When the realization hit that they were going to have to meet online, rather than in the familiar confines of their hearing room in Upper Marlboro, members of the Prince George’s County Council quickly determined they were going to need some new equipment.
Not only did they have to bring 11 lawmakers and key staff together electronically — to comply with the state’s COVID-19-inspired ban on gatherings of more than 10 people — Council leaders needed to be able to stream the meeting live on the county’s website and record the session for residents to view later.
By no means an insurmountable task, but given that it hadn’t been done before, there was a bit of a procurement scramble to evaluate potential platforms and compare prices.
“What this pandemic has done, it’s accelerated a lot of plans for the use of technology across local governments and across the board, where people are being imaginative, re-imagining how to operate their governments or their businesses virtually,” said Scott Hancock, executive director of the Maryland Municipal League.
Like the Maryland Association of Counties, the MML has been guiding local leaders in the hurried switch to virtual meetings.
When Gov. Lawrence J. Hogan Jr. (R) declared a state of emergency last month, local governments gained the right to meet online. But their meetings still must adhere to open meetings laws: They must be advertised in advance and viewable by the public. In addition, some jurisdictions have public comment requirements that must be accommodated.
The transition is urgent. There is the normal crush of business to attend to. Most legislative bodies are receiving regular briefings on how their governments are responding to the COVID-19 crisis. Many municipalities have postponed elections. And budget season is just around the corner.
With the apparent exception of Queen Anne’s County, the vast majority of Maryland’s county and municipalities now meet online. (In Queen Anne’s, which has a five-member commission, commissioners sit several feet apart, an empty chair between them.)
A spot-check of a dozen recent council and commission meetings across the state found elected leaders and government attorneys adopting new policies — and explaining changes in procedures to their viewer-constituents — on the fly.
Many of the larger counties, which have more robust staff support, provide a copy of the meeting agenda in a box next to the livestream, to assist viewers in following the discussion. Smaller municipalities are more likely to have a barebones broadcast.
For the most part, the wheels of government have continued to turn, though at least one community’s meeting was rudely interrupted.
The tiny town of Denton on the Eastern Shore found itself the victim of hackers on April 2. According to a local media report, sites containing pornographic material popped up on the meeting site soon after the session began.
Other intruders hurled racial slurs, made derogatory remarks, screamed and played music before the moderator shut the session down.
Other public bodies that have been forced to migrate to the web have faced their own challenges.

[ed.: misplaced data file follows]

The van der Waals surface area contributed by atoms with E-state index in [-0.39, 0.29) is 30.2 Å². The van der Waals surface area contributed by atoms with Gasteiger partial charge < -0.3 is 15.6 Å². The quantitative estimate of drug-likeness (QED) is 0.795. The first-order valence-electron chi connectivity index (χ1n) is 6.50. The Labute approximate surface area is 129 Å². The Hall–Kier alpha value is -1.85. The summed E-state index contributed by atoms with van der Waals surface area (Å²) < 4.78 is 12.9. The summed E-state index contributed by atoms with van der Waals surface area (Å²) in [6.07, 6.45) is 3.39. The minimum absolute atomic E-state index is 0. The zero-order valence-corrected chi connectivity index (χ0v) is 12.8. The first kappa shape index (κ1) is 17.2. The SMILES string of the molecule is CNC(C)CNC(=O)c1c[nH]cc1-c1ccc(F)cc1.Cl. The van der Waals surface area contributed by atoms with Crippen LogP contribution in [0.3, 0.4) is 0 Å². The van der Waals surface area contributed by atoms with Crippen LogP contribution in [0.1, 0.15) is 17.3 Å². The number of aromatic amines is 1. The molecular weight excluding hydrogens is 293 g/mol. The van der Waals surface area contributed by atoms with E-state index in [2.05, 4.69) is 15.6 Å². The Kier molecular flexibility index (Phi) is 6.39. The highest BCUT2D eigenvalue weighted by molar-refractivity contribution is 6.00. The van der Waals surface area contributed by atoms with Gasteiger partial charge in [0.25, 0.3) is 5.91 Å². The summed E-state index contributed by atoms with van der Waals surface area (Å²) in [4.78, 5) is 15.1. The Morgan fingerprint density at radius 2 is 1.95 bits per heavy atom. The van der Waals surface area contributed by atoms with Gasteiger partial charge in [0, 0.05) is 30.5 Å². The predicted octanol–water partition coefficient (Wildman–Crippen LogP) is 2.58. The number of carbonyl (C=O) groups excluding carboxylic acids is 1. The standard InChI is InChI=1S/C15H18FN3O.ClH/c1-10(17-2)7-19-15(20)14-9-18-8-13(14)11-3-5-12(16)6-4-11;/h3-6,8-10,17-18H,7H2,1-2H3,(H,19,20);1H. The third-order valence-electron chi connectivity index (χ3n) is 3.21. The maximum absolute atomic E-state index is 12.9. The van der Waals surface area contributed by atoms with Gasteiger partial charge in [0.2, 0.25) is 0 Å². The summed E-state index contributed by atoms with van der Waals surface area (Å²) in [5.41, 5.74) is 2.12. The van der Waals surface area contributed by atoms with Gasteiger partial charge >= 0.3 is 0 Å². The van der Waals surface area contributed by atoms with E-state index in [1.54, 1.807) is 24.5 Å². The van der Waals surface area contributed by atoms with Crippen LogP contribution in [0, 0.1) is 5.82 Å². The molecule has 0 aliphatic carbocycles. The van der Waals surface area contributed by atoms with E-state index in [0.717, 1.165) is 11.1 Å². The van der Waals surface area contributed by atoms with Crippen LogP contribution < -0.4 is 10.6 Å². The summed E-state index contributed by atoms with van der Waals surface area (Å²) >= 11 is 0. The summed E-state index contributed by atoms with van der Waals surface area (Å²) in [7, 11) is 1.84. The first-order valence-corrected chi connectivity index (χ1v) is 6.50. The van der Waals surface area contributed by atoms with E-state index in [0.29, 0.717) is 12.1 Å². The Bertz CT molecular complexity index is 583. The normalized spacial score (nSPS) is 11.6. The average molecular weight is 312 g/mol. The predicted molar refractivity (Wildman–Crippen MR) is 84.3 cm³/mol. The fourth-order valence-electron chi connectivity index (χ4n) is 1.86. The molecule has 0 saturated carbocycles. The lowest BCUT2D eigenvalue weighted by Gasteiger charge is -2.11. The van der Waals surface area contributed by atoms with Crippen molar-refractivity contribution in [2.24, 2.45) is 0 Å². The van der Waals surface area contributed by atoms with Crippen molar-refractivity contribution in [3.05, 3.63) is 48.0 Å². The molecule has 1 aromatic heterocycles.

A public conference call convened by the University System of Maryland Board of Regents last month went off the rails when numerous people — students, it is believed — yelled randomly into the session. There was no porn.
And Baltimore Mayor Bernard C. “Jack” Young (D) encountered difficulties as he presided over a virtual public meeting with his Office of Homelessness Services last Tuesday to discuss steps being taken to protect the city’s homeless population amid the pandemic.
The meeting kicked off with over three minutes of ambient noise from unmuted channels as Young repeatedly yelled the name of the office’s director, Jerrianne Anthony, hoping her voice would rise over the ocean of sound.
Even in the absence of such obvious glitches, officials acknowledge the public has less opportunity to interact with their representatives when leaders are working from home.
“It is a different feel that you don’t get to physically see and talk to people the way you normally would as an elected official, but there are still avenues,” said Prince George’s County Council Chairman Todd M. Turner (D).
“They’re still doing the work,” he said of his colleagues. “It might just be in a different way of doing it now. People still have access but it’s not obviously the same access that you might have had before.”
“That’s a challenge that everybody across the country is struggling with, and the counties have adapted,” said Alex Butler, a policy associate at Maryland Association of Counties. “They’re allowing email comments and members have been doing virtual town halls.”
Turner said the first “real test” for the Prince George’s Council will come on April 20 when the panel convenes public budget hearings for WSSC Water and the Park & Planning Commission.
“Experience is always the best guide and I think we’ll learn from this experience,” he added.
Turner said the new system may actually result in more public engagement — at least during the present public health crisis.
“I would expect we might actually get more participation because people are sheltering in place and they’re looking for things to do.”
Hannah Gaskill contributed to this report.
By Bruce DePuyt